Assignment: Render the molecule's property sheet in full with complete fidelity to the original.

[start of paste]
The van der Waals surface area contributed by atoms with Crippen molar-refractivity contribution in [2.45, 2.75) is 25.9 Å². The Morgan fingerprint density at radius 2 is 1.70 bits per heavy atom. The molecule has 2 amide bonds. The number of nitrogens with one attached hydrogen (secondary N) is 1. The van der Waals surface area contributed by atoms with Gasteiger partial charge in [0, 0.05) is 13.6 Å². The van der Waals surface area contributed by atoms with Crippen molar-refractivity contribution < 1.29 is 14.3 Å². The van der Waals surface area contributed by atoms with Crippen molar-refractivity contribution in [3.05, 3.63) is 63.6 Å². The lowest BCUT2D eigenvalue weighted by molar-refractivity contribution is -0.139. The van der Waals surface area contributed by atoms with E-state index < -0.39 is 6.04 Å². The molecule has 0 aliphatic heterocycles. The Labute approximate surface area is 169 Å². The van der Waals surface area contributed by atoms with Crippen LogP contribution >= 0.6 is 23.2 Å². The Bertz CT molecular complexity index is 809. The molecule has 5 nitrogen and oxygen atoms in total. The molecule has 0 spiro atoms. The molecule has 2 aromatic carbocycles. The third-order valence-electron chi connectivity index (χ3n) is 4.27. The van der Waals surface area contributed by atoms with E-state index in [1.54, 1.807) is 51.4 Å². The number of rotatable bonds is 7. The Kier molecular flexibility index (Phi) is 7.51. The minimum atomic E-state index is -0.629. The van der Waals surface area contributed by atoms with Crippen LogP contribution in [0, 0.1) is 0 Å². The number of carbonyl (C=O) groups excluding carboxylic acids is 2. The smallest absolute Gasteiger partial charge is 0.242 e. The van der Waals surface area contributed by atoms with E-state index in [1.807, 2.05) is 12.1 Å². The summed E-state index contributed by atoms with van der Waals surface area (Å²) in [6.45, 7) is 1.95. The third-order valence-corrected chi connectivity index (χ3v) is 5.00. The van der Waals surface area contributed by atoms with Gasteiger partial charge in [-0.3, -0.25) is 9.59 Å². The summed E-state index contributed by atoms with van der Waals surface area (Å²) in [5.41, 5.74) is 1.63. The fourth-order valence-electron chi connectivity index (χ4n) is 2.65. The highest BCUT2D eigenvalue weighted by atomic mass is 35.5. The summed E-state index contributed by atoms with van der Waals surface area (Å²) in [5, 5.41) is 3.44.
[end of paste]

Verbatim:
The van der Waals surface area contributed by atoms with Crippen molar-refractivity contribution in [2.45, 2.75) is 25.9 Å². The Morgan fingerprint density at radius 2 is 1.70 bits per heavy atom. The molecule has 2 amide bonds. The number of nitrogens with one attached hydrogen (secondary N) is 1. The van der Waals surface area contributed by atoms with Gasteiger partial charge in [0, 0.05) is 13.6 Å². The van der Waals surface area contributed by atoms with Crippen molar-refractivity contribution < 1.29 is 14.3 Å². The van der Waals surface area contributed by atoms with Crippen molar-refractivity contribution in [3.05, 3.63) is 63.6 Å². The lowest BCUT2D eigenvalue weighted by molar-refractivity contribution is -0.139. The van der Waals surface area contributed by atoms with E-state index < -0.39 is 6.04 Å². The molecule has 0 aliphatic heterocycles. The Labute approximate surface area is 169 Å². The van der Waals surface area contributed by atoms with Crippen LogP contribution >= 0.6 is 23.2 Å². The Bertz CT molecular complexity index is 809. The molecule has 5 nitrogen and oxygen atoms in total. The molecule has 0 spiro atoms. The molecule has 2 aromatic carbocycles. The third-order valence-electron chi connectivity index (χ3n) is 4.27. The van der Waals surface area contributed by atoms with E-state index in [1.54, 1.807) is 51.4 Å². The number of rotatable bonds is 7. The Kier molecular flexibility index (Phi) is 7.51. The minimum atomic E-state index is -0.629. The van der Waals surface area contributed by atoms with Crippen LogP contribution in [0, 0.1) is 0 Å². The number of carbonyl (C=O) groups excluding carboxylic acids is 2. The smallest absolute Gasteiger partial charge is 0.242 e. The van der Waals surface area contributed by atoms with E-state index in [1.807, 2.05) is 12.1 Å². The summed E-state index contributed by atoms with van der Waals surface area (Å²) in [6.45, 7) is 1.95. The third-order valence-corrected chi connectivity index (χ3v) is 5.00. The van der Waals surface area contributed by atoms with Gasteiger partial charge in [-0.3, -0.25) is 9.59 Å². The summed E-state index contributed by atoms with van der Waals surface area (Å²) in [5.41, 5.74) is 1.63. The fourth-order valence-electron chi connectivity index (χ4n) is 2.65. The highest BCUT2D eigenvalue weighted by atomic mass is 35.5. The summed E-state index contributed by atoms with van der Waals surface area (Å²) in [5, 5.41) is 3.44.